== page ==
“Marks, there is nothing in the world I would enjoy more than watching you make a scene. In fact, I’ll help you. How shall we start?” Leo seemed to enjoy her discomfiture, the wash of uncontrollable color over her face.

The pad of his thumb stroked the thin, soft skin beneath her jaw, a coaxing motion that caused her head to tilt back before she quite knew what she was doing. “I’ve never seen such eyes,” he said almost absently. “They remind me of the first time I saw the North Sea.” His fingertips followed the edge of her jaw. “When the wind chases the waves before it, the water is the same green-gray your eyes are now … and then it turns to blue at the horizon.”


Catherine could only assume that he was mocking her again. She scowled at him. “What do you want from me?”

Leo took a long time to answer, his fingers trailing to her earlobe, massaging lightly. “I want your secrets. And I’ll get them out of you one way or another.”

That gave her the impetus to swat his hand away. “Stop this. You’re amusing yourself at my expense, as usual. You are a dissipated scoundrel, an unprincipled cad, and—”

“Don’t forget ‘lecherous libertine,—” he said. “That’s one of my favorites.”

“Get out!”

He pushed away lazily from the dressing table. “All right. I’ll go. Obviously you fear that if I stay, you won’t be able to control your desire for me.”

“The only desire I have for you,” she said, “involves maiming and dismemberment.”

Leo grinned and went to the door. Pausing at the threshold, he glanced over his shoulder. “Your spectacles are fogging again,” he said helpfully, and slipped through the door before she could find something to throw.

Chapter Five

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“Leo,” Amelia said as Leo entered the breakfast room the next morning, “you have to get married.”

Leo gave her a warning glance. His sister knew better than to start a conversation with him so early. He preferred to ease his way into the day, whereas Amelia liked to fling herself at it full tilt. Moreover, he’d slept badly the night before, plagued by erotic dreams involving Catherine Marks.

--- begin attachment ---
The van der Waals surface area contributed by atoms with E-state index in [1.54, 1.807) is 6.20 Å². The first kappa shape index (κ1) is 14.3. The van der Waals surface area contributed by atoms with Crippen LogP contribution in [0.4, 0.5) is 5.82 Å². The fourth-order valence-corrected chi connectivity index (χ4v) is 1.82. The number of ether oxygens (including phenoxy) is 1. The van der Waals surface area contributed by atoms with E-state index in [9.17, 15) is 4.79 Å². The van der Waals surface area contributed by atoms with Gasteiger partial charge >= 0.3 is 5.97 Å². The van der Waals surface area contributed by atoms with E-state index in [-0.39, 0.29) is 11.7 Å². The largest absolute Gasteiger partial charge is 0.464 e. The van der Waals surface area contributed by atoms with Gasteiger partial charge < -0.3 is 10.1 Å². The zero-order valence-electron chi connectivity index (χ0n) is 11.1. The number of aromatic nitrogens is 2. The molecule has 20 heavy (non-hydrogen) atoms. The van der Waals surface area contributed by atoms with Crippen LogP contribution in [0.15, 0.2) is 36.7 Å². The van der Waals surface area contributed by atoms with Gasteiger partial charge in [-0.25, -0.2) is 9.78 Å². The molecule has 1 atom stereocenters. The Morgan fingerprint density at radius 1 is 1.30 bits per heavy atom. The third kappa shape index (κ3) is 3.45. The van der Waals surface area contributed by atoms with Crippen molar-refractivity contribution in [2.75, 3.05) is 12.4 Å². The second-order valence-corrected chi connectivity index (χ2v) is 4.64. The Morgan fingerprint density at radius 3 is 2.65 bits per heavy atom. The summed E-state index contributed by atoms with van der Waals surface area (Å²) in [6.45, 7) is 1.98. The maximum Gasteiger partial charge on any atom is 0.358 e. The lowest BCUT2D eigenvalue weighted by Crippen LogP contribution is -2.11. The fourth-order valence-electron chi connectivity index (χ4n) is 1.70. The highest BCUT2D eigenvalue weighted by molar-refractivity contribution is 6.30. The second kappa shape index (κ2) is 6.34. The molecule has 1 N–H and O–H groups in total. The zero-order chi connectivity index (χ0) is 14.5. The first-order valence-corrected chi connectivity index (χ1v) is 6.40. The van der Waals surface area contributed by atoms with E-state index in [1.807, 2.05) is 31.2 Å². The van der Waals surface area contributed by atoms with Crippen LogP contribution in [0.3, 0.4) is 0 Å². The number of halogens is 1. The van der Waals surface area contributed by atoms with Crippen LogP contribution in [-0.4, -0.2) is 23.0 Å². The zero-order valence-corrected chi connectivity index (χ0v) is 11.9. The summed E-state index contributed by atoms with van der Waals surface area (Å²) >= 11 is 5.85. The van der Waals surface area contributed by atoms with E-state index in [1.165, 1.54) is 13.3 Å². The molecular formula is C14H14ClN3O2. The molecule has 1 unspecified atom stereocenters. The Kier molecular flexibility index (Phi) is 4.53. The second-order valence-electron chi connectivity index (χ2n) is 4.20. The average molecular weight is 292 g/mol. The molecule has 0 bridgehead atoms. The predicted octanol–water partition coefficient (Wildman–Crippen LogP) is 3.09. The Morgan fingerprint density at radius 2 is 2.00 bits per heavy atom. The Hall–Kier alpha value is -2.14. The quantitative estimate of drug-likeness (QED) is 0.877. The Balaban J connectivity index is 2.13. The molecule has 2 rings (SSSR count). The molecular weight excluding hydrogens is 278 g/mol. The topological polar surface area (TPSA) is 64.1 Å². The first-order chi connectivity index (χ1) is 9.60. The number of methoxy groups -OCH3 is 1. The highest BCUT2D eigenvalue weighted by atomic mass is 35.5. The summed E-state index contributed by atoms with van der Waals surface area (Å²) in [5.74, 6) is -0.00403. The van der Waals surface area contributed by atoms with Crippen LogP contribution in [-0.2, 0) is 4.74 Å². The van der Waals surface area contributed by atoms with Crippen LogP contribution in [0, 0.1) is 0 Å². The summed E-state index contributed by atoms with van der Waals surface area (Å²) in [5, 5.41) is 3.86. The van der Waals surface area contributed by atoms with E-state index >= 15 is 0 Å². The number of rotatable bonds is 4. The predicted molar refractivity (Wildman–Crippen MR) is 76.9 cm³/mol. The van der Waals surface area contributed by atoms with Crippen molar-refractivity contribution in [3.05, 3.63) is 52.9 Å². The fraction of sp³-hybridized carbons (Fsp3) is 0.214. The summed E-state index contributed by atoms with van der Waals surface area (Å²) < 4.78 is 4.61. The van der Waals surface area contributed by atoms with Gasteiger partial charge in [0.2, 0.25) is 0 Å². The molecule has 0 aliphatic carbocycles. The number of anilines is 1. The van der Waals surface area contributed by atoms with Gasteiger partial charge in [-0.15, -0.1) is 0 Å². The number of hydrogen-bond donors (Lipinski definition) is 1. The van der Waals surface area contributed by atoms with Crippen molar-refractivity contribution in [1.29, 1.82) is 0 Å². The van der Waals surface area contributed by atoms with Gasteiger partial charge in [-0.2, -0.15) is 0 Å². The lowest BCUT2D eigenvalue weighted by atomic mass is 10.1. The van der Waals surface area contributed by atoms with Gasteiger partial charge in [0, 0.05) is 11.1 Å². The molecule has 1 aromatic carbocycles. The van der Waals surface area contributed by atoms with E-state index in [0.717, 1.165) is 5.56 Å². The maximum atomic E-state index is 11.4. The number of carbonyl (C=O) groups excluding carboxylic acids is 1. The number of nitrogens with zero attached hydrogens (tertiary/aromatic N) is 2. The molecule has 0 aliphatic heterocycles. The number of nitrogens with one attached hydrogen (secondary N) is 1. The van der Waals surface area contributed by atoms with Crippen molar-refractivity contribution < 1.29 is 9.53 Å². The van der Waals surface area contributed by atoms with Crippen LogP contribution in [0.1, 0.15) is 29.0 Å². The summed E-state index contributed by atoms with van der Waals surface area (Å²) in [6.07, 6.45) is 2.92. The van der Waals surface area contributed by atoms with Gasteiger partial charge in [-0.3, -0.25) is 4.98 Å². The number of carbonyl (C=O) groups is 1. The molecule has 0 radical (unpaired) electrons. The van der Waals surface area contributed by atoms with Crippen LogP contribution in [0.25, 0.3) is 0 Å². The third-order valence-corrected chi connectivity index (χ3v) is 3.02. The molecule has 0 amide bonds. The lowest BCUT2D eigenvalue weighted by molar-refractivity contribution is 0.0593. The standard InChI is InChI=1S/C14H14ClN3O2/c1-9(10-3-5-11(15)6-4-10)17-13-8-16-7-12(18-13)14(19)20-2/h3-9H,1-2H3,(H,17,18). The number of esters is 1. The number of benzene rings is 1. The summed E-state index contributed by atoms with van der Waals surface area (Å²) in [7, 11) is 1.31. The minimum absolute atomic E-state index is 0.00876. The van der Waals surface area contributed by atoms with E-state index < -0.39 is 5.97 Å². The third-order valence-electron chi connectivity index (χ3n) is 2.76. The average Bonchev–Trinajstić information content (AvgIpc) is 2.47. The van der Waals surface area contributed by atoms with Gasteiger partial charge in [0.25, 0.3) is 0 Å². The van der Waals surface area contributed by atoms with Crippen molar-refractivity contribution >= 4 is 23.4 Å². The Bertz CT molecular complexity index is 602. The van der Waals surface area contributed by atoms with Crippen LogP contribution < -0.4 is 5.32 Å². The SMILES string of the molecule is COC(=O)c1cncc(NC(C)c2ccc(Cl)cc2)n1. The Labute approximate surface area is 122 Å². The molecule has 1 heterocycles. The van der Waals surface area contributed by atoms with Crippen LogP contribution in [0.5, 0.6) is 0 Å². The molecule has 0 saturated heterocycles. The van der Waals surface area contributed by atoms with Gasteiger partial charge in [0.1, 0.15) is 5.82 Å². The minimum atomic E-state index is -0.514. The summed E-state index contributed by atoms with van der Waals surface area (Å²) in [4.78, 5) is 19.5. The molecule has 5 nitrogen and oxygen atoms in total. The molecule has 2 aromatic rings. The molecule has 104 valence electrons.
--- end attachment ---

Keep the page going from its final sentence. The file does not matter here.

“You know I’ll never marry,” he said.

Marks’s voice came from the corner. She was perched on a small chair, a sunbeam glancing off her fair hair and causing dust motes to glitter around her. “Just as well, since no rational woman would have you.”

Leo took up the challenge without hesitation. “A rational woman…” he mused aloud. “I don’t believe I’ve ever met one of those.”

“How would you know if you did?” she asked. “You wouldn’t be interested in her character. You would be far too busy examining her … her…”

“Her what?” he prompted.

“Her dress measurements,” she finally said, and he laughed at her prudishness.

“Is it really so impossible for you to name ordinary body parts, Marks? Breasts, hips, legs—why is it indecent to talk about the human anatomy in a straightforward manner?”

Her eyes narrowed. “Because it leads to improper thoughts.”

Leo smirked at her. “Mine already are.”

“Well, mine aren’t,” she said. “And I would prefer them to remain that way.”

His brows lifted. “You don’t have improper thoughts?”

“Hardly ever.”

“But when you do, what are they?”

She gave him an indignant glance.

“Have I ever been involved in your improper thoughts?” Leo persisted, causing her face to flame.

“I told you I didn’t have any,” she protested.

“No, you said ‘hardly ever.’ Which means one or two are rattling around in there.”

Amelia broke in. “Leo, stop tormenting her.”

Leo barely heard her, his attention fixed on Catherine. “I wouldn’t think badly of you at all if you did,” he said. “In fact, I’d like you much better for it.”

“No doubt you would,” Catherine shot back. “You probably prefer women with no virtues at all.”

“Virtue in a woman is like pepper in the soup. A little makes for a nice seasoning. But overdo it, and no one wants very much of you.”

Clamping her mouth shut, Catherine pointedly looked away from him, putting an end to the rapid-paced argument.

In the silence, Leo became aware that the entire family was staring at him with collective bemusement.

“Have I done something?” he demanded. “What’s going on? And what the devil are you all reading?”

Amelia, Cam, and Merripen had spread papers over the table, while Win and Beatrix appeared to be looking up words in a massive legal tome.

“A letter was just delivered from our London solicitor, Mr. Gadwick,” Merripen said. “It seems there are legal issues that weren’t made clear when you inherited the estate.”

“No surprise there,” Leo said. He went to the sideboard, where breakfast had been laid out. “The estate and title were tossed in my direction like used fish wrappings. Along with the Ramsay curse.”

“There is no Ramsay curse,” Amelia said.

“Oh?” Leo smiled darkly. “Then why did the last half-dozen Lord Ramsays die in quick succession?”

“Pure coincidence,” she replied. “Obviously that particular branch of the family was clumsy and inbred. It’s a common difficulty for bluebloods.”

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